Perhaps more so than any other facet of the music business, songwriting allows for an endless array of potential entry points, and this year’s class of inductees into the Songwriters Hall of Fame offers some typically diverse examples.
Petula Clark collaborator Tony Hatch, for one, charted a classical course to clefferdom, toiling in London’s West End equivalent to Tin Pan Alley, while Aerosmith songsmiths Steven Tyler and Joe Perry wrought classic tunes from bleary jam sessions. But then there’s J.D. Souther, a solid singer-songwriter in his own right, whose biggest hits came from chance friendships with such fellow musicians as Linda Ronstadt and the Eagles’ Glenn Frey. Or 25-year-old pop phenom Benny Blanco, set to receive the Hal David award for young writers, who was mentored into Top 40 songwriting only after his bedroom hip-hop projects happened to catch the ear of uber-hitmaker Dr. Luke.
Guitarist and songwriter Mick Jones, set to be inducted with Foreigner co-founder Lou Gramm, spent the better part of a decade as a hired gun, penning Francophone pop hits in Paris for a spell, then recording for Peter Frampton and George Harrison. Only after years as a studio whiz did he finally step onto center stage as a songwriter and performer, forming Foreigner in 1976.
“All I can say is it worked out for me, honing my craft in obscurity in France,” says Jones. “It gave me the experience to produce albums, the knowledge of sound and recording. … When people are just cast from nowhere to success without doing any of that stuff, I think it’s definitely more difficult.”
Inductee Holly Knight’s path from rocker to tunesmith was the result of seizing upon a stray bit of luck. After playing in a few nonstarter Gotham bands, she was offered an opportunity to move out to Los Angeles to work with Aussie producer Mike Chapman. Within two weeks of arrival, the two had written their first song, a signature track for Pat Benatar titled “Love Is a Battlefield.” A volley of hits followed, including Tina Turner’s “Better Be Good to Me” and “The Best.”
“It’s one of those songs where if you’re lucky you get one in a career, where it just sort of taps into the collective psyche and everyone wants to license it,” Knight says of the latter tune. “You can’t plan for that stuff. I usually am pretty surprised that it’s lasted as long as it has.”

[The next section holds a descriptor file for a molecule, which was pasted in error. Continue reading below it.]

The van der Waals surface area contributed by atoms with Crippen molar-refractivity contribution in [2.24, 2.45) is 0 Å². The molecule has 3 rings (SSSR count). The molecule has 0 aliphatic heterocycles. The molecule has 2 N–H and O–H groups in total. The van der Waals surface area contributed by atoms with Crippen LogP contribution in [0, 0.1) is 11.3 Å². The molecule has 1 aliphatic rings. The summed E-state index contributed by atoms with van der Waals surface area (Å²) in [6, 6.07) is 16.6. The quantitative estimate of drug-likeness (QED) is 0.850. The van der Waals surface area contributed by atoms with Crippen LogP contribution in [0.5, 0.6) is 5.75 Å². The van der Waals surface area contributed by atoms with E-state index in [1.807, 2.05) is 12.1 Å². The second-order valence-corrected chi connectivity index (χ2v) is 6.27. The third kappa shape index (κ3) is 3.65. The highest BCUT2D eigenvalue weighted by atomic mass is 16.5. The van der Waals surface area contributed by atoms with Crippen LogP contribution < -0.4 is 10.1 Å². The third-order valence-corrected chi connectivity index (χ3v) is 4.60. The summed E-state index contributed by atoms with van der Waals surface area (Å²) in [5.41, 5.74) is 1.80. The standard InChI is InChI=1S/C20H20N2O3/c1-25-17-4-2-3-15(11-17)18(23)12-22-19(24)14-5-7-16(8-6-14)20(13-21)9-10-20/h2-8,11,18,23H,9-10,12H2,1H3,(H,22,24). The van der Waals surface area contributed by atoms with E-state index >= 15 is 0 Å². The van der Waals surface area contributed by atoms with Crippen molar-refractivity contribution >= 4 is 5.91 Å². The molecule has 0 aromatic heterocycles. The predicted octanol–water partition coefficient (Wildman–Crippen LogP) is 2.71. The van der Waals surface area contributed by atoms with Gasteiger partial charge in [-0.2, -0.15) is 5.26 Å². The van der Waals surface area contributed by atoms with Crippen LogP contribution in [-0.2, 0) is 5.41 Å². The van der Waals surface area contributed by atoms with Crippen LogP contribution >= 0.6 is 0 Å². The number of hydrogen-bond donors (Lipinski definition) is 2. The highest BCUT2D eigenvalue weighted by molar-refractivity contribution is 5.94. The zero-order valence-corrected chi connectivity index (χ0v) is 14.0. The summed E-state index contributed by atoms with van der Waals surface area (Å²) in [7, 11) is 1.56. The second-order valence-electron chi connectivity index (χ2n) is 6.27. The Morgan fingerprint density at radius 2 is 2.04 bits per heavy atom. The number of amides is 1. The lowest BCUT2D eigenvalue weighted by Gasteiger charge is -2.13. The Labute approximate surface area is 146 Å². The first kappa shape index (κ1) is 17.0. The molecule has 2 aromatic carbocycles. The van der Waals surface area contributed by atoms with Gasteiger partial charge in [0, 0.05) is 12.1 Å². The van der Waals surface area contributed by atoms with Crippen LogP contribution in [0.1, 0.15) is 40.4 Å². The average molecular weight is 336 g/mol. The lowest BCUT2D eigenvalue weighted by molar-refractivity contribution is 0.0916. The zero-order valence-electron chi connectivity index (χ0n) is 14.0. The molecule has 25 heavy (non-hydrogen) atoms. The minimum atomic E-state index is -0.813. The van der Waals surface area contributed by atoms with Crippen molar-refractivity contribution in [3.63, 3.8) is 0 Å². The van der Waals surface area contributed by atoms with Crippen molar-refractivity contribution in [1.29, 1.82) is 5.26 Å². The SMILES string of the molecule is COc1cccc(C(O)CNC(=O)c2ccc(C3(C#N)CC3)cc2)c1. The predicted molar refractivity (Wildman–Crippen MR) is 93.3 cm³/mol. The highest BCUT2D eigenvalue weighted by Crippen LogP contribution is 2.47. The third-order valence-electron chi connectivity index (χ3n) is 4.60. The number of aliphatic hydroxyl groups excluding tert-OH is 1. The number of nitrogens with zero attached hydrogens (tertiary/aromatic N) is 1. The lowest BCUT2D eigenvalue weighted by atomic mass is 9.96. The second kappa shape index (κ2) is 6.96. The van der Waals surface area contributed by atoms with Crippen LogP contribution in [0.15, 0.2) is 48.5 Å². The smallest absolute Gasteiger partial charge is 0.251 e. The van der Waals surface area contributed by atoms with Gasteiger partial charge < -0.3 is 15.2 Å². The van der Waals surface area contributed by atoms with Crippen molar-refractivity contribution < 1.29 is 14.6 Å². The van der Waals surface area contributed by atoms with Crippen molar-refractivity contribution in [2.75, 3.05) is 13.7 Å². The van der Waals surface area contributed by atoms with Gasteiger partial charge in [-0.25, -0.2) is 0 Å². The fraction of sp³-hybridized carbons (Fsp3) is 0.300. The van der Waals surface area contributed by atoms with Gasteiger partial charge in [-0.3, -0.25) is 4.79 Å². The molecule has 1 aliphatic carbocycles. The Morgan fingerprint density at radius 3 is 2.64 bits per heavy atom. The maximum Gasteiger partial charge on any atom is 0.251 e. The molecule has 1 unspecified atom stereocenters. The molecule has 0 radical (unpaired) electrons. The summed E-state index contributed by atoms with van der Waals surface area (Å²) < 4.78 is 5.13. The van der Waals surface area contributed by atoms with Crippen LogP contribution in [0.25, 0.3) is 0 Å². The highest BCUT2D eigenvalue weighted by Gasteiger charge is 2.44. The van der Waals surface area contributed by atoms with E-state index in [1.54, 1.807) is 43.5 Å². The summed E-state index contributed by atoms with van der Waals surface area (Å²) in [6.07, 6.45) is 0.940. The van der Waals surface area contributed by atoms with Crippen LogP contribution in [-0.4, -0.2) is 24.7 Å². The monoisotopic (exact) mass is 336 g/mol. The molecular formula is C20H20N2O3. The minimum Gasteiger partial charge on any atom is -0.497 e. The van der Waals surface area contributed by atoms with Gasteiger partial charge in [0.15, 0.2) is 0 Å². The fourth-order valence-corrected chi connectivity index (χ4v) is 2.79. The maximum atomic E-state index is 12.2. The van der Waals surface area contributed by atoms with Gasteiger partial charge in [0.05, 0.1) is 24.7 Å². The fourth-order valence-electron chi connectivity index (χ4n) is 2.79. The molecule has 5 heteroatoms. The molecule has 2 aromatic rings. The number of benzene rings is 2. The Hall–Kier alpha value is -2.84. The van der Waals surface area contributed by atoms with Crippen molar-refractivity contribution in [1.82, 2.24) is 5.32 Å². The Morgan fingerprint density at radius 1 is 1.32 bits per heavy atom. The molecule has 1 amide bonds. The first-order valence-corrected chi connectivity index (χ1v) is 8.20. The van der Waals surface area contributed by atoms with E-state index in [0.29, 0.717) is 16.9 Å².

But like any below-the-line brotherhood, songwriting has its insidious side.
Knight notes that contempo cleffing has become a multifaceted gig — “you’re not just a songwriter and a producer, you’re also kind of a designer” — and bemoans the pitfalls that still lie in wait for those without marquee names. (Within the current decade, she incredulously recalls writing songs for an unidentified artist’s album, only to have its “very famous producer” refuse to release the recordings unless Knight gave him co-writing credit for her compositions.)
And despite the current ferocity of female artists on the charts, Knight says the glass ceiling for behind-the-scenesters remains very much intact.
“You know that scene in ‘Gentlemen Prefer Blondes’ where Marilyn is wearing that gorgeous dress surrounded by all those men? That’s sort of how I feel with this induction,” she says. “I think it’s kind of weird, too, because songwriting isn’t weightlifting — it doesn’t involve any sort of high physical prowess. But for some reason it’s still a male-dominated profession.”
And of course, working in a profession so dependent on licensing, songwriters are often forced to be the most vigilant in protecting copyrights, especially since the dawn of the filesharing era. Yet whatever its incipient financial worries, the diffuse nature of digital dissemination can allow decades-old songs to live on in unusual, encouraging ways.
“Someone showed me video of Kanye West on tour a while back, and the show started off with a sample of my guitar in ‘Cold as Ice.’ I was like, ‘what?!’” Jones recalls. “But it’s wonderful when that sort of thing happens. I once drove by a Gospel church in the Caribbean on a Sunday morning, stopped to peek in and have a listen, and they started singing ‘I Want to Know What Love Is.’ It’s always surprising when you stop to think, ‘I wonder what’s happening to one of my songs right now? What is it being the backdrop for?’ It’s gratifying.”
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